• Assessments aren’t done about people. society is structured......

  • People do their own assessment (or do it with support)

  • Care plans are not written about people

  • Support planning is done with the person at the centre

  • Support plans are reviewed regularly. People are clear about the process and can ask for a review

  • Services change around a persons needs and barriers are removed

  • People don’t have to fit around a service.

Personalisation is a user led approach


7 steps

There are 7 steps to self directed support , which is at the centre of ‘the personalisation agenda’

1. My money – finding out how much

Your local authority will give you a short self-assessment questionnaire. The authority should then tell you quickly how much money you are entitled to for your support. (indicative budget)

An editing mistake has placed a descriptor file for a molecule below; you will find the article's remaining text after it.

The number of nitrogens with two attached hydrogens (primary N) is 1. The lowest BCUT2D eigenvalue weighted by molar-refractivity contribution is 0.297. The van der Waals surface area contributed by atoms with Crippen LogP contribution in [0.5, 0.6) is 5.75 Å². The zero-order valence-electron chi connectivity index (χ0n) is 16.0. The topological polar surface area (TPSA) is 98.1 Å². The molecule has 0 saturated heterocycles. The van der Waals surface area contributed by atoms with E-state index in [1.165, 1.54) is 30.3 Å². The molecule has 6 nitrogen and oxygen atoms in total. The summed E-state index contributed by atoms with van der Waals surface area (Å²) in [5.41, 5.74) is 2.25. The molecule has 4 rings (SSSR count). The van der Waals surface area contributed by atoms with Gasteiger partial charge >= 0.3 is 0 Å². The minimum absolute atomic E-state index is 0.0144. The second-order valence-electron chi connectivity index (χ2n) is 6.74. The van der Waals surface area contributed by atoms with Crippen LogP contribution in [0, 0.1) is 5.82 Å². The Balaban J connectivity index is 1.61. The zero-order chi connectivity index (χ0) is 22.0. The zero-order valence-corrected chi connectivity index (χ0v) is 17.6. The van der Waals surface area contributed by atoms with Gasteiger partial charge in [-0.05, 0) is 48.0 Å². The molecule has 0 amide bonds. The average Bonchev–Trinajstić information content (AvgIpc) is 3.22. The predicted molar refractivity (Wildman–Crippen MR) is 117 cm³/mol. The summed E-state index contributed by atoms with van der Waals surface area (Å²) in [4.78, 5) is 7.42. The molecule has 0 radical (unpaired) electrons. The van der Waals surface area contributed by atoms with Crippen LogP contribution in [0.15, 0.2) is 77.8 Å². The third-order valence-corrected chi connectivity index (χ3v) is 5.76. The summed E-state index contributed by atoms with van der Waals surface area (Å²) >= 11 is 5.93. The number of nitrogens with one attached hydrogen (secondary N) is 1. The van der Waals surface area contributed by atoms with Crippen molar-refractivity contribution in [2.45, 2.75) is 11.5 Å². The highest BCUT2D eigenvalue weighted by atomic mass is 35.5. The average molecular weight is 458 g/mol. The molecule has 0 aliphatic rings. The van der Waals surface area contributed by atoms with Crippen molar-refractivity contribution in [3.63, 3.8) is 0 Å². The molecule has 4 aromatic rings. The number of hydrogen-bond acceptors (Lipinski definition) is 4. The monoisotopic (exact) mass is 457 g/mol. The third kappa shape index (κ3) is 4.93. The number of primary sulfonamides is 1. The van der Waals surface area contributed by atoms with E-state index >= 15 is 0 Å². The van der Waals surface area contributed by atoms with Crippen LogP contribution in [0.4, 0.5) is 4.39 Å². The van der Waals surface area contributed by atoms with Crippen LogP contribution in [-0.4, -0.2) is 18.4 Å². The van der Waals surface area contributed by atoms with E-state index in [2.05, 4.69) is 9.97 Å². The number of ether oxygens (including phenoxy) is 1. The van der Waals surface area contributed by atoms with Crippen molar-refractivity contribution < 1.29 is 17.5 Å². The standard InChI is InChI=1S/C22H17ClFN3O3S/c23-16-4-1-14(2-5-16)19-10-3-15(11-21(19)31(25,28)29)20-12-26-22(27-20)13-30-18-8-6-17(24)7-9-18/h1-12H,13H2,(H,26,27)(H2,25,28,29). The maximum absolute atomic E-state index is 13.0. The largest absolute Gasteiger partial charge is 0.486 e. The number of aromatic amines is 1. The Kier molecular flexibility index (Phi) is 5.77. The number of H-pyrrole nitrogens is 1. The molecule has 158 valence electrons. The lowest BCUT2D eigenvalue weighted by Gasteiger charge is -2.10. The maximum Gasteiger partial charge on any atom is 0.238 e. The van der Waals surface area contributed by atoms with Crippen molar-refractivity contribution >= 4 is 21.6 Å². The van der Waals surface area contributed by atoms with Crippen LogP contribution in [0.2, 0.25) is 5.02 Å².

2. Making my plan

You have to write a support plan. It should include the support you need and the things you would like to achieve in your life.

3. Getting my plan agreed

Your local authority must agree your plan before you get the money.

7 steps


7 steps1

4. Organising my money centre of ‘the personalisation agenda’

There are several ways that you can take and manage

the money you get for your support. (Direct payments,

Managed accounts, Commissioned services)

5. Organising my support

There are different ways of organising your support.

You can organise it yourself or get someone else to organise it.

7 steps


7 steps2

6. Living life centre of ‘the personalisation agenda’

Self-directed support is about using the support money to have a

good life– for example, a good place to live, work, friends, and interesting

things to do in the day.

7. Seeing how it worked

Support plans are bound to change and you need to review how things are working. Your local authority will review your plan with you.